Impact of Volunteers on the Mission

Mariner Management president Peggy Hoffman recently sat down with Carol Hamilton on her podcast Mission: Impact to talk about the heart and soul of associations: the volunteer. Peggy’s conversation with Carol delved into how the digital age is changing the focus of chapters and thow we can leverage these changes by rethinking how we cultivate and develop our volunteers leading them to be successful leaders within our associations.

Listen to the full podcast. And read below for a snapshot of several important points from the conversation.

The Changing Chapter: The blurring of geographic boundaries is changing the way we view the chapters’ roles in the association’s overall strategy. Traditionally, chapters have evolved around geographic lines where members of a larger organization convene at the local level for events, networking, professional development and more. With the rise of readily available online education and other learning opportunities, those lines are being crossed as members find they can gain access to resources on a larger scale, and from the comfort of their home or office. This invites more competition which can either be the catalyst to kill a chapter or to make it thrive.

The good news: time and again – as 2020 demonstrated – chapters have shown they have the ability to pivot more readily than national proving that chapter volunteers remain the key workforce for the association. We saw increased focus on responding to local issues, student outreach, and connecting with new professionals. So, how we are currently cultivating and training our volunteers needs to evolve as well.

Cultivating a successful volunteer pool: Two main challenges to recruiting and retaining volunteers have always been 1) the readiness of volunteers to be successful in their positions (i.e., lack of relevant training) and 2) the ability to get volunteers to accept training as part of their journey. One underlying issue, which was noted in the Mutually Beneficial Volunteering study, is that members often say no to volunteering because they don’t see a valuable outcome to their volunteerism, especially in terms of career development. And even when they are willing to volunteer, they aren’t generally open to devoting time to that training.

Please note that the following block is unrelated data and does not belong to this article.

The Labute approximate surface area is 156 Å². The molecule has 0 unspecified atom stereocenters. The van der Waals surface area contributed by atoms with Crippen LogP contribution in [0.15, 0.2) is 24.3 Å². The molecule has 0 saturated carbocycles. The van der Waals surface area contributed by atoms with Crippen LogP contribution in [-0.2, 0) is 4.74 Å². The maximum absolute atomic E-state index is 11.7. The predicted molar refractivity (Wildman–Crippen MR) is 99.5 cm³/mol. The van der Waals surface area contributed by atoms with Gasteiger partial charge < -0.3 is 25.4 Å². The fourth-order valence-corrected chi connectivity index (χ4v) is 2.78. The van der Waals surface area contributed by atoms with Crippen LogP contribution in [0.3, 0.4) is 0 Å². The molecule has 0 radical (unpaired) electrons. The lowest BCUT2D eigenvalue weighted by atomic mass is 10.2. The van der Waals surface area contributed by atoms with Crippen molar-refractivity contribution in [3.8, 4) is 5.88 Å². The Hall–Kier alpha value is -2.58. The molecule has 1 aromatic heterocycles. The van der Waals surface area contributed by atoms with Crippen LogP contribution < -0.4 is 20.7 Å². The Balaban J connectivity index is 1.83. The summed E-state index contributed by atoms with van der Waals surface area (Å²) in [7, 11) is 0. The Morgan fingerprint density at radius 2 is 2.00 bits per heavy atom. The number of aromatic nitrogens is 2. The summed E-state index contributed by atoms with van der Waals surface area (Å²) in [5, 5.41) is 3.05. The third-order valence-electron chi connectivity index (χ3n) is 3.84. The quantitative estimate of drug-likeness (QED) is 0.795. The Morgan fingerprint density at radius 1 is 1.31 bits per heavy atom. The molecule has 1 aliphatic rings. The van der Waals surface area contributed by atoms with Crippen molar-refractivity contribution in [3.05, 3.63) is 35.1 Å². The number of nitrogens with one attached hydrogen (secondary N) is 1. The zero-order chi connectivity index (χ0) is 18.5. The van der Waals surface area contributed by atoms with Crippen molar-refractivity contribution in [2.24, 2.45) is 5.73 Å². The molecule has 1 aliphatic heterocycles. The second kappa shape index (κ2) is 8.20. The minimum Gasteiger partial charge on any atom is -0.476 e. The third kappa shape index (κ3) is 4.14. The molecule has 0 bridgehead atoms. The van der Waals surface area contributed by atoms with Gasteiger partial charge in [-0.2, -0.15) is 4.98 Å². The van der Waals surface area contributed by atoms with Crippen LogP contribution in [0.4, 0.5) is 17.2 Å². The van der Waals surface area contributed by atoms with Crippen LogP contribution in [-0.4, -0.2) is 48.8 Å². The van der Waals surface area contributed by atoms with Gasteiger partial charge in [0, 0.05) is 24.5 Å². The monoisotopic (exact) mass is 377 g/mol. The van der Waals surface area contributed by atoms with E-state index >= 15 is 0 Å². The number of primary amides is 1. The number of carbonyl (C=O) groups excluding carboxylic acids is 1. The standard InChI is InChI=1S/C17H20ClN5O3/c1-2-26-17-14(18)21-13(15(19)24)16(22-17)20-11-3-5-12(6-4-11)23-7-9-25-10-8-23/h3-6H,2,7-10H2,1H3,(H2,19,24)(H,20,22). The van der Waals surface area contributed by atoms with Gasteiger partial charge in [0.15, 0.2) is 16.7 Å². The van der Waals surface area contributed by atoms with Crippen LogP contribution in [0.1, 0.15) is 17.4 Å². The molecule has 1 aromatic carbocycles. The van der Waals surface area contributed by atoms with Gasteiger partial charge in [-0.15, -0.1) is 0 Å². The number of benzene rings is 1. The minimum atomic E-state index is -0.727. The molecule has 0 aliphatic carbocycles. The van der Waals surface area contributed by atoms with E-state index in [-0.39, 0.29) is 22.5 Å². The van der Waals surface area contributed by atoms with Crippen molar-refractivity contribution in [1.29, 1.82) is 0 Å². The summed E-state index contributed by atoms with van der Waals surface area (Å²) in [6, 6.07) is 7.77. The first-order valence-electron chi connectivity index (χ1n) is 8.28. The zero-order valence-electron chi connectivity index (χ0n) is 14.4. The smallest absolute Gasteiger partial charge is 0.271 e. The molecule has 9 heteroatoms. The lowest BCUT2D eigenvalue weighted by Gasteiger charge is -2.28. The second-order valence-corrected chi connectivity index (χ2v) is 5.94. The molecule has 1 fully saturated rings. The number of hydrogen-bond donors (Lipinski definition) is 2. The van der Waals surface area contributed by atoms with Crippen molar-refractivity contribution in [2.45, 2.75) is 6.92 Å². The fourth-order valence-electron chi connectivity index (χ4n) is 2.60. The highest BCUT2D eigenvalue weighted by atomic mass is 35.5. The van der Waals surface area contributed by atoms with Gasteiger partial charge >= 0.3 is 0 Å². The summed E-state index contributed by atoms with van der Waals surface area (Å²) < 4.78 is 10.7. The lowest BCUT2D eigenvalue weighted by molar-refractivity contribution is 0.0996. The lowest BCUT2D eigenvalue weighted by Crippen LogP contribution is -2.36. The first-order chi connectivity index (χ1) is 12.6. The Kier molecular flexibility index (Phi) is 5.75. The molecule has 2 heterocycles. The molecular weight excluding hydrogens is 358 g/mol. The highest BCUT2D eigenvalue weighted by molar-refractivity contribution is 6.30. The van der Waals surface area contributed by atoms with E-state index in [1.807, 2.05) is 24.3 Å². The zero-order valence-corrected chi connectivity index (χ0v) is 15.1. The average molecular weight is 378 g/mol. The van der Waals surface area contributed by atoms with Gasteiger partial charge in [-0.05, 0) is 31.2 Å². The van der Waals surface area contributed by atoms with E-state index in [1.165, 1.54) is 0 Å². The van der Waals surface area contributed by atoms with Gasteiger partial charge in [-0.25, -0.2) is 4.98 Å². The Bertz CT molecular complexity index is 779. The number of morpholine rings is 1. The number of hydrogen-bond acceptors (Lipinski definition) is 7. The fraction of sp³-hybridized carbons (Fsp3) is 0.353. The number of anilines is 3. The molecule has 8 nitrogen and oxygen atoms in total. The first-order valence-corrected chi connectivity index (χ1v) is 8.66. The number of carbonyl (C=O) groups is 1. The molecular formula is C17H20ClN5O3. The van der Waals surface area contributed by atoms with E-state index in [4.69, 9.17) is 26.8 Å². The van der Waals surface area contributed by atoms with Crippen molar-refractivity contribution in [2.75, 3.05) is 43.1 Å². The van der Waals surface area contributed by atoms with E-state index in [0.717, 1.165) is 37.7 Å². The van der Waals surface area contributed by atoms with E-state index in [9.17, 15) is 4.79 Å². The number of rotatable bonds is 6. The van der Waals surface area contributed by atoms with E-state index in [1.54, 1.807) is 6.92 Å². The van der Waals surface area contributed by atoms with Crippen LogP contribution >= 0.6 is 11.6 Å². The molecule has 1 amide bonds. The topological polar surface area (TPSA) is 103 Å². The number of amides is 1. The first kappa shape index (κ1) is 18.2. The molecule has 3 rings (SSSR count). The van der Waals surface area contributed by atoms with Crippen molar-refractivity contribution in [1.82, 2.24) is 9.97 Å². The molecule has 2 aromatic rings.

To take on this problem, Peggy joined forces with Kristine Metter, MS, CAE, president of Crystal Lake Partners to look for an answer. Aided by input from a group of CRPs, the team looked at volunteer readiness and soon realized that the missing piece was tying relevant training to volunteer motivation. The results were a training model based on learning journeys that paints a clearer picture of those outcomes along with examples of specific pathways based on the volunteer’s experiences and aspirations. The bonus is, as Peggy states in the podcast, that “it professionalizes the volunteering in associations and nonprofits. And by professionalizing it, it boosts the motivation to get the learning and the education that you need to be successful in the job.”

Which brings us back to the impact of volunteers on the mission. If the past year and half has proven anything, it’s that we need strong chapter leadership that can readily pivot when the need arises more than ever. But cultivating that leadership remains a challenge. Peggy believes that if we shift our training by tying it to volunteer motivations, we can help our chapters build a stronger volunteer pool leading to more innovation and success, which in turn will have a positive impact on the association’s overall mission.

Be sure to listen into the full conversation for more on the changing dynamics of chapters and how the volunteer learning journey concept came into being.

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Photo by Ian Schneider on Unsplash